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  • Author or Editor: Jack A. C. Kaiser x
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Jack A. C. Kaiser

Abstract

Results of heat transfer measurements in a differentially heated annulus of fluid for both the non-rotating and rotating cases are given. (In the latter case the flow is in the upper symmetric regime.) In all cases the upper surface of the fluid is free. The non-rotating heat transfer is essentially the same as that of vertical slot convection, whereas rotation modifies the heat transfer; the resulting main effects appear to be exerted through a decrease in the Ekman layer thickness.

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Dave Fultz
and
Jack A. C. Kaiser

Abstract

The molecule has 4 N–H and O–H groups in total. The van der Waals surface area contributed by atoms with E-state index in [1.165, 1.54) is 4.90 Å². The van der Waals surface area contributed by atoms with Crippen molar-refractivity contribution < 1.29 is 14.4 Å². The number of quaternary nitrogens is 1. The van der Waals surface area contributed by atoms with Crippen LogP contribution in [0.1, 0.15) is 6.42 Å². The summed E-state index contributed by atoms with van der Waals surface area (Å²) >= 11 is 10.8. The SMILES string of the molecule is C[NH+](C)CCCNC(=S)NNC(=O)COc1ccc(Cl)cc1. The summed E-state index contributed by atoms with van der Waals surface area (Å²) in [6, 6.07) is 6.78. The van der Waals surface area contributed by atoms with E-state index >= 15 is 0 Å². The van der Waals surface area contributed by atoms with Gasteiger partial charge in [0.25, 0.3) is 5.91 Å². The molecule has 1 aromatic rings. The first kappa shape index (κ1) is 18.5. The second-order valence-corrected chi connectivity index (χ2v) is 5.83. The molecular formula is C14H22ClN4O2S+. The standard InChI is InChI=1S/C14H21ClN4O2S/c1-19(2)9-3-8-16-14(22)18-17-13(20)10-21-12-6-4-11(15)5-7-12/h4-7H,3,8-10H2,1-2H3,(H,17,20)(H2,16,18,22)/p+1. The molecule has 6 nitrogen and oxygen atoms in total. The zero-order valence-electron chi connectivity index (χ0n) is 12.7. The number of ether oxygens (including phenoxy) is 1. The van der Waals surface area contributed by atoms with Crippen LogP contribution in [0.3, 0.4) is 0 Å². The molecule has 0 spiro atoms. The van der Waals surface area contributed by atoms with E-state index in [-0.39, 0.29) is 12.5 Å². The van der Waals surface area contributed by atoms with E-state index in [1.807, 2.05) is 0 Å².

Detailed measurements of the complete vector-velocity and temperature fields have been carried out for an upper symmetrical (Hadley regime) flow in a rotating, differentially heated annulus of water in order that precise comparison could be made with numerical integrations by G. Williams. To make the measurements, small hypodermic probes must be inserted into the fluid from above. Definite and significant alterations of the torque-angular momentum balance of the fluid, and associated alterations of other field variables have been detected experimentally and shown to be due to the probes. Measurements have been made that allow extrapolation from the altered state to a “no-probe” state and the determination of correction fields for the temperature and velocity. Evidence that the drag on the probes in the upper westerly zonal flow may be the main source of the flow alteration is given. Important implications of the existence of such effects for quantitative meteorological experiments are pointed out, including clear indications that, for the low probe Reynolds numbers involved, the drag values cannot be greatly reduced by reducing probe sizes.

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